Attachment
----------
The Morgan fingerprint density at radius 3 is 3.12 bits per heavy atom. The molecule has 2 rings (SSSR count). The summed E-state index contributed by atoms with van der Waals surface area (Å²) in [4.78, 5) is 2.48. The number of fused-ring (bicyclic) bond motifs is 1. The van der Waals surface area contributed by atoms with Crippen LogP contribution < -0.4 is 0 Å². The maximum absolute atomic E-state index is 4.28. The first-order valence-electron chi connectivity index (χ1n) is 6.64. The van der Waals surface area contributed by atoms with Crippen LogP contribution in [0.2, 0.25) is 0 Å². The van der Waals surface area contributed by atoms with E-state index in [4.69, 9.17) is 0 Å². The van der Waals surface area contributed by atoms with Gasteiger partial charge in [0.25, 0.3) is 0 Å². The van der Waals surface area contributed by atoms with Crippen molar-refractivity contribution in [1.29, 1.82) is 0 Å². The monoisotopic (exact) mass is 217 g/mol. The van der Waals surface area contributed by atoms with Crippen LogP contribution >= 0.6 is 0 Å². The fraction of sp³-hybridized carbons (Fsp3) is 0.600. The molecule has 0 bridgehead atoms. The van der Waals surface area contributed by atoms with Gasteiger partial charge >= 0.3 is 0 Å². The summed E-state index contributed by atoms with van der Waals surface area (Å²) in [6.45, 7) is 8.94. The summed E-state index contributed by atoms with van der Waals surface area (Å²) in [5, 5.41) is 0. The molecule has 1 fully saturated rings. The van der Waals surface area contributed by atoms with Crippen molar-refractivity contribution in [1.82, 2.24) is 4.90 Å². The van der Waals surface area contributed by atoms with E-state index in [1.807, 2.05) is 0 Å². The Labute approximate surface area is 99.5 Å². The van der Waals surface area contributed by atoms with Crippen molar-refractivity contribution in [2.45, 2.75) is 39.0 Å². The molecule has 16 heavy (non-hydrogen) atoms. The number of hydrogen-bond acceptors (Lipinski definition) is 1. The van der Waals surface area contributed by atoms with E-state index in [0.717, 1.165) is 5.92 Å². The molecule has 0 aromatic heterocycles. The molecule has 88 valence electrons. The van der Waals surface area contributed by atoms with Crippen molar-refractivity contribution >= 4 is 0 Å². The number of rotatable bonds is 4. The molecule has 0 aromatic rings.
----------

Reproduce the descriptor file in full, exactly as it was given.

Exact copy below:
The Morgan fingerprint density at radius 3 is 3.12 bits per heavy atom. The molecule has 2 rings (SSSR count). The summed E-state index contributed by atoms with van der Waals surface area (Å²) in [4.78, 5) is 2.48. The number of fused-ring (bicyclic) bond motifs is 1. The van der Waals surface area contributed by atoms with Crippen LogP contribution < -0.4 is 0 Å². The maximum absolute atomic E-state index is 4.28. The first-order valence-electron chi connectivity index (χ1n) is 6.64. The van der Waals surface area contributed by atoms with Crippen LogP contribution in [0.2, 0.25) is 0 Å². The van der Waals surface area contributed by atoms with E-state index in [4.69, 9.17) is 0 Å². The van der Waals surface area contributed by atoms with Gasteiger partial charge in [0.25, 0.3) is 0 Å². The van der Waals surface area contributed by atoms with Crippen molar-refractivity contribution in [1.29, 1.82) is 0 Å². The monoisotopic (exact) mass is 217 g/mol. The van der Waals surface area contributed by atoms with Crippen LogP contribution >= 0.6 is 0 Å². The fraction of sp³-hybridized carbons (Fsp3) is 0.600. The molecule has 0 bridgehead atoms. The van der Waals surface area contributed by atoms with Gasteiger partial charge >= 0.3 is 0 Å². The summed E-state index contributed by atoms with van der Waals surface area (Å²) in [6.45, 7) is 8.94. The summed E-state index contributed by atoms with van der Waals surface area (Å²) in [5, 5.41) is 0. The molecule has 1 fully saturated rings. The van der Waals surface area contributed by atoms with Crippen molar-refractivity contribution in [1.82, 2.24) is 4.90 Å². The van der Waals surface area contributed by atoms with E-state index in [1.807, 2.05) is 0 Å². The Labute approximate surface area is 99.5 Å². The van der Waals surface area contributed by atoms with Crippen molar-refractivity contribution in [2.45, 2.75) is 39.0 Å². The molecule has 16 heavy (non-hydrogen) atoms. The number of hydrogen-bond acceptors (Lipinski definition) is 1. The van der Waals surface area contributed by atoms with E-state index in [0.717, 1.165) is 5.92 Å². The molecule has 0 aromatic heterocycles. The molecule has 88 valence electrons. The van der Waals surface area contributed by atoms with Crippen molar-refractivity contribution >= 4 is 0 Å². The number of rotatable bonds is 4. The molecule has 0 aromatic rings.